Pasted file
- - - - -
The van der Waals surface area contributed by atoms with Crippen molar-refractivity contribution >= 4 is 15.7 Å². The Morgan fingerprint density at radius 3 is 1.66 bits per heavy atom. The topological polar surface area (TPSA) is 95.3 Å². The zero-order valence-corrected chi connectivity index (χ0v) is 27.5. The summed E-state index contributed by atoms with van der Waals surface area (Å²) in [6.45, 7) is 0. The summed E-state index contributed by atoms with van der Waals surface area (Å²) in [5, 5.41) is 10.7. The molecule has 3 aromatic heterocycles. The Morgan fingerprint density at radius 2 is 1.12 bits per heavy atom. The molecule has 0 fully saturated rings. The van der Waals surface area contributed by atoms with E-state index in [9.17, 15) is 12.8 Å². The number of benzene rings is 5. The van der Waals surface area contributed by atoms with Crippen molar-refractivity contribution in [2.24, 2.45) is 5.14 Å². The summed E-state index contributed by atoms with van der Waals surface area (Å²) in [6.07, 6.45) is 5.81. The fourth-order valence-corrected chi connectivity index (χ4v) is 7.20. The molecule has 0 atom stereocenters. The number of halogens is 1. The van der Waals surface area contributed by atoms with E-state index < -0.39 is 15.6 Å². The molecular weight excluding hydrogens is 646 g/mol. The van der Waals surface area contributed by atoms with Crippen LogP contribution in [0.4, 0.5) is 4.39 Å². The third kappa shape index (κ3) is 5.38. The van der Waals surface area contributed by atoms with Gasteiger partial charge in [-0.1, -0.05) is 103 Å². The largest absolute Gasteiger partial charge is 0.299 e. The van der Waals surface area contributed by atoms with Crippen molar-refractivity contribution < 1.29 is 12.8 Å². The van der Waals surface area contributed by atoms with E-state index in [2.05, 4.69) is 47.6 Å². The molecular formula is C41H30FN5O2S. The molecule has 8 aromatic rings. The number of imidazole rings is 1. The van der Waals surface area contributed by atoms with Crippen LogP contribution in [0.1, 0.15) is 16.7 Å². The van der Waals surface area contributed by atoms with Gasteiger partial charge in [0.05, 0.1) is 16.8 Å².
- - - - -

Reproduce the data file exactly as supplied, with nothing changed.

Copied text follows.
The van der Waals surface area contributed by atoms with Crippen molar-refractivity contribution >= 4 is 15.7 Å². The Morgan fingerprint density at radius 3 is 1.66 bits per heavy atom. The topological polar surface area (TPSA) is 95.3 Å². The zero-order valence-corrected chi connectivity index (χ0v) is 27.5. The summed E-state index contributed by atoms with van der Waals surface area (Å²) in [6.45, 7) is 0. The summed E-state index contributed by atoms with van der Waals surface area (Å²) in [5, 5.41) is 10.7. The molecule has 3 aromatic heterocycles. The Morgan fingerprint density at radius 2 is 1.12 bits per heavy atom. The molecule has 0 fully saturated rings. The van der Waals surface area contributed by atoms with E-state index in [9.17, 15) is 12.8 Å². The number of benzene rings is 5. The van der Waals surface area contributed by atoms with Crippen molar-refractivity contribution in [2.24, 2.45) is 5.14 Å². The summed E-state index contributed by atoms with van der Waals surface area (Å²) in [6.07, 6.45) is 5.81. The fourth-order valence-corrected chi connectivity index (χ4v) is 7.20. The molecule has 0 atom stereocenters. The number of halogens is 1. The van der Waals surface area contributed by atoms with E-state index < -0.39 is 15.6 Å². The molecular weight excluding hydrogens is 646 g/mol. The van der Waals surface area contributed by atoms with Crippen LogP contribution in [0.4, 0.5) is 4.39 Å². The third kappa shape index (κ3) is 5.38. The van der Waals surface area contributed by atoms with Gasteiger partial charge in [-0.1, -0.05) is 103 Å². The largest absolute Gasteiger partial charge is 0.299 e. The van der Waals surface area contributed by atoms with Crippen molar-refractivity contribution < 1.29 is 12.8 Å². The van der Waals surface area contributed by atoms with E-state index in [2.05, 4.69) is 47.6 Å². The molecular formula is C41H30FN5O2S. The molecule has 8 aromatic rings. The number of imidazole rings is 1. The van der Waals surface area contributed by atoms with Crippen LogP contribution in [0.1, 0.15) is 16.7 Å². The van der Waals surface area contributed by atoms with Gasteiger partial charge in [0.05, 0.1) is 16.8 Å².